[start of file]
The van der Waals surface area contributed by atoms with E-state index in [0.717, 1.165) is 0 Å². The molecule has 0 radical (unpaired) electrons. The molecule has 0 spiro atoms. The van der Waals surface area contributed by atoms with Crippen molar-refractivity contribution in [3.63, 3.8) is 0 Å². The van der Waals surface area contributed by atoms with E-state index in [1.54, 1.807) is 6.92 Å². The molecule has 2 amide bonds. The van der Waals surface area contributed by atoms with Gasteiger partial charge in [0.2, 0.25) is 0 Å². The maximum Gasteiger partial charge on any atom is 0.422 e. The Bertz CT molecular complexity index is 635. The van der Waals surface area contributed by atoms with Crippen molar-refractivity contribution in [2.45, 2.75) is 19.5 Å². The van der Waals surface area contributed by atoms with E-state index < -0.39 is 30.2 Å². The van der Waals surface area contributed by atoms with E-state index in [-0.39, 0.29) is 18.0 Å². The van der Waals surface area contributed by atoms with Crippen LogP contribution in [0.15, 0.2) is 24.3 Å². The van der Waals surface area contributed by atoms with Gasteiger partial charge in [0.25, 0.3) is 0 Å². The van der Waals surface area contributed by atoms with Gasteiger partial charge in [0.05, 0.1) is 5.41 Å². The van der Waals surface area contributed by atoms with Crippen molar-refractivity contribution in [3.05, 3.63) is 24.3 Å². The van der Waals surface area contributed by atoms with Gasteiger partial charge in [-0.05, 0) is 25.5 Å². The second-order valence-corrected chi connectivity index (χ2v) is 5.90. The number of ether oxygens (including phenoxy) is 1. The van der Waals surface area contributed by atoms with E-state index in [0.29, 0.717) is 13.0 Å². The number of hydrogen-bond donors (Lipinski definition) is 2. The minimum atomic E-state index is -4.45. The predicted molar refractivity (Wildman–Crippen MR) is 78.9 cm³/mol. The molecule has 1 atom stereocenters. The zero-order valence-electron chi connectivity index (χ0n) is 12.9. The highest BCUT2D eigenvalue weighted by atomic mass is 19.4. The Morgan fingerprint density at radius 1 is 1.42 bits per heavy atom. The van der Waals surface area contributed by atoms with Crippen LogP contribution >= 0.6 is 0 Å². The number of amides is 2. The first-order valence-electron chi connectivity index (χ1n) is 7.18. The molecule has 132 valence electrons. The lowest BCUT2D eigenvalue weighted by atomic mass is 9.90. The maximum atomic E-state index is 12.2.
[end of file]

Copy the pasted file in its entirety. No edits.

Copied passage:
The van der Waals surface area contributed by atoms with E-state index in [0.717, 1.165) is 0 Å². The molecule has 0 radical (unpaired) electrons. The molecule has 0 spiro atoms. The van der Waals surface area contributed by atoms with Crippen molar-refractivity contribution in [3.63, 3.8) is 0 Å². The van der Waals surface area contributed by atoms with E-state index in [1.54, 1.807) is 6.92 Å². The molecule has 2 amide bonds. The van der Waals surface area contributed by atoms with Gasteiger partial charge in [0.2, 0.25) is 0 Å². The maximum Gasteiger partial charge on any atom is 0.422 e. The Bertz CT molecular complexity index is 635. The van der Waals surface area contributed by atoms with Crippen molar-refractivity contribution in [2.45, 2.75) is 19.5 Å². The van der Waals surface area contributed by atoms with E-state index < -0.39 is 30.2 Å². The van der Waals surface area contributed by atoms with E-state index in [-0.39, 0.29) is 18.0 Å². The van der Waals surface area contributed by atoms with Crippen LogP contribution in [0.15, 0.2) is 24.3 Å². The van der Waals surface area contributed by atoms with Gasteiger partial charge in [0.25, 0.3) is 0 Å². The van der Waals surface area contributed by atoms with Gasteiger partial charge in [0.05, 0.1) is 5.41 Å². The van der Waals surface area contributed by atoms with Crippen molar-refractivity contribution in [3.05, 3.63) is 24.3 Å². The van der Waals surface area contributed by atoms with Gasteiger partial charge in [-0.05, 0) is 25.5 Å². The second-order valence-corrected chi connectivity index (χ2v) is 5.90. The number of ether oxygens (including phenoxy) is 1. The van der Waals surface area contributed by atoms with E-state index in [0.29, 0.717) is 13.0 Å². The number of hydrogen-bond donors (Lipinski definition) is 2. The minimum atomic E-state index is -4.45. The predicted molar refractivity (Wildman–Crippen MR) is 78.9 cm³/mol. The molecule has 1 atom stereocenters. The zero-order valence-electron chi connectivity index (χ0n) is 12.9. The highest BCUT2D eigenvalue weighted by atomic mass is 19.4. The Morgan fingerprint density at radius 1 is 1.42 bits per heavy atom. The van der Waals surface area contributed by atoms with Crippen LogP contribution >= 0.6 is 0 Å². The number of amides is 2. The first-order valence-electron chi connectivity index (χ1n) is 7.18. The molecule has 132 valence electrons. The lowest BCUT2D eigenvalue weighted by atomic mass is 9.90. The maximum atomic E-state index is 12.2.